A red-bordered malware alert greeted users of Google’s Chrome browser when they visited major websites, such as ZDNet and the Guardian UK, for much of the morning of 4 February.
Yet, the news sites were not compromised; instead, the warning arose from the hack of third-party advertising network Netseer’s home page and Google’s broad blacklisting of the company’s domain, netseer.com.
Google blacklisted the domain earlier in the day through the Internet giant’s Safe Browsing technology. Because Netseer serves up advertisements to its clients using the same domain, malware warnings greeted many visitors to those websites as well.
Google’s Safe Browsing technology flags potentially malicious search results on Google’s search pages and blocks the Chrome browser from going to potentially hostile sites. In this case, however, there was no danger, Sanjiv Ghate, vice president of products for Netseer, said in a statement to eWEEK.
The incident began at 8:30 am EST on 4 February when Netseer’s website was compromised and made to server up malicious software, or malware, to visitors, the company said. Google added the site to its blacklist.
“Our operations team went into all-hands-on-deck mode and we have successfully cleaned the site of the malware issue,” the company said in an e-mail sent to eWEEK at 11:48 am EST. “We are also working with Google to do an expedited review of the site and remove the site from the malware impacted site-list so that browsing behavior can be restored for all users.”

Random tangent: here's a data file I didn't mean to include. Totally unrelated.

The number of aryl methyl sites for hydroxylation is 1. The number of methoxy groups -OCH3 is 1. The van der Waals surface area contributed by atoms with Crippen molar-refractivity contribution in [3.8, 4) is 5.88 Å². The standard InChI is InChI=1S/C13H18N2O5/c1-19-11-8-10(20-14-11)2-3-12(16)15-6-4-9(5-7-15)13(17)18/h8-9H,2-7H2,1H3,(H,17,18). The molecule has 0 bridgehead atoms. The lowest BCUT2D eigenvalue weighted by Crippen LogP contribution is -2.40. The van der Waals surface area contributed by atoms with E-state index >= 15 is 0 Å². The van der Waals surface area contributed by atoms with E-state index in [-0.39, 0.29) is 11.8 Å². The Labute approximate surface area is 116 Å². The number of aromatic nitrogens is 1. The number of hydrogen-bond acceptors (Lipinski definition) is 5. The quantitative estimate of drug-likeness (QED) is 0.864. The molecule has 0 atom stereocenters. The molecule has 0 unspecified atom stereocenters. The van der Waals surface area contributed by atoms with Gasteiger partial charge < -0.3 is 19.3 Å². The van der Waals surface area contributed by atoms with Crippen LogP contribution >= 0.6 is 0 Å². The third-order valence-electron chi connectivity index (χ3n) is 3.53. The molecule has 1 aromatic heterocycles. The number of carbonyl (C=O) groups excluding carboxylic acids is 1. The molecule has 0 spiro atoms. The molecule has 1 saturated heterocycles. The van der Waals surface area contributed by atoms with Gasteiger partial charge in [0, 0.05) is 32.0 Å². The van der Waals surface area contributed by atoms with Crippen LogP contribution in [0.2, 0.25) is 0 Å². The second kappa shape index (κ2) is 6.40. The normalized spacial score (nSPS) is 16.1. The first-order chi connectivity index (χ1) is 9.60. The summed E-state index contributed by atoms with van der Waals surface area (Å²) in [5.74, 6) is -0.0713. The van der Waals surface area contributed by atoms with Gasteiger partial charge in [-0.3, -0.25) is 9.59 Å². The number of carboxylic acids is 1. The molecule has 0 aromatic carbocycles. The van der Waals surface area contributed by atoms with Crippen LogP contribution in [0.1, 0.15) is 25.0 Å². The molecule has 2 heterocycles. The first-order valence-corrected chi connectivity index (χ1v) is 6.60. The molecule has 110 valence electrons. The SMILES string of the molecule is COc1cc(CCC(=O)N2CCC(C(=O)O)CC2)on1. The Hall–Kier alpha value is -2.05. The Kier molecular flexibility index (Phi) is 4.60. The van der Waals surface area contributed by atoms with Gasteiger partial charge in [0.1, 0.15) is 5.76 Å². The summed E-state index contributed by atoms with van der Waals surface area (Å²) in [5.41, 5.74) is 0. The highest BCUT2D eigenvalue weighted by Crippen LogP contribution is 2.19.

The company began notifying its partners at the same time, recommending that they remove any third-party content leading back to the netseer.com domain from their site. By the end of the day, Google searches no longer tagged Netseer results with the malware tag – “This site may harm your computer” – but other technology, such as routers, that regularly update their internal blacklists using Google’s Safe Browsing list could continue to flag the site, and its partners, as malicious.
Initially, the warning were thought to be related to a malvertising scheme, which uses advertising networks to distribute malicious code or links to malicious code to unwitting website visitors. The scheme can be very successful because it can appear that a malicious advertisement is being pushed to major websites.
“We have seen it accelerate over the last couple of years at least,” said Yishay Yovel, vice president of marketing for online-security firm Trusteer. “You don’t need to compromise a website or the ad servers; you have to just submit an advertisement.”
While the actual advertisements served by Netseer’s system were apparently not malicious, the widespread warnings seen by Google Chrome users demonstrate how far-reaching such an attack can become. In addition to ZDNet and the Guardian, TheStreet.com, Boston.com, CNET News.com, The New York Times, and The Huffington Post were all reportedly affected by the warnings.
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Originally published on eWeek.